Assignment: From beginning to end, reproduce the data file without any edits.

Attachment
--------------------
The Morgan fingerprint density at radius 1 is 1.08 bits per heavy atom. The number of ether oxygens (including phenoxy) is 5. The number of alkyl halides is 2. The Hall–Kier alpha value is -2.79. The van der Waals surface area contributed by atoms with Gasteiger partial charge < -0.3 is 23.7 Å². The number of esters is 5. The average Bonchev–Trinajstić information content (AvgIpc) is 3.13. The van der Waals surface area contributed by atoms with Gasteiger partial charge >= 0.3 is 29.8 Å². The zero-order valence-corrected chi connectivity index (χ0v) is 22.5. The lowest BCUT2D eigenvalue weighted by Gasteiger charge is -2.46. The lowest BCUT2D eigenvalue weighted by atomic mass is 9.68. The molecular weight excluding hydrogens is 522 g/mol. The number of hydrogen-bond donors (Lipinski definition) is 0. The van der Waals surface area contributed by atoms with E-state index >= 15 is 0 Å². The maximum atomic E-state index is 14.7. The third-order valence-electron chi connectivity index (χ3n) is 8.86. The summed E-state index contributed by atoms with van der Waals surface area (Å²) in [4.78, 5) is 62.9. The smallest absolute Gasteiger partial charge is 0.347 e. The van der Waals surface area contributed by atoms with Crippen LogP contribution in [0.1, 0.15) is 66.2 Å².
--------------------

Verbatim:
The Morgan fingerprint density at radius 1 is 1.08 bits per heavy atom. The number of ether oxygens (including phenoxy) is 5. The number of alkyl halides is 2. The Hall–Kier alpha value is -2.79. The van der Waals surface area contributed by atoms with Gasteiger partial charge < -0.3 is 23.7 Å². The number of esters is 5. The average Bonchev–Trinajstić information content (AvgIpc) is 3.13. The van der Waals surface area contributed by atoms with Gasteiger partial charge >= 0.3 is 29.8 Å². The zero-order valence-corrected chi connectivity index (χ0v) is 22.5. The lowest BCUT2D eigenvalue weighted by Gasteiger charge is -2.46. The lowest BCUT2D eigenvalue weighted by atomic mass is 9.68. The molecular weight excluding hydrogens is 522 g/mol. The number of hydrogen-bond donors (Lipinski definition) is 0. The van der Waals surface area contributed by atoms with E-state index >= 15 is 0 Å². The maximum atomic E-state index is 14.7. The third-order valence-electron chi connectivity index (χ3n) is 8.86. The summed E-state index contributed by atoms with van der Waals surface area (Å²) in [4.78, 5) is 62.9. The smallest absolute Gasteiger partial charge is 0.347 e. The van der Waals surface area contributed by atoms with Crippen LogP contribution in [0.1, 0.15) is 66.2 Å².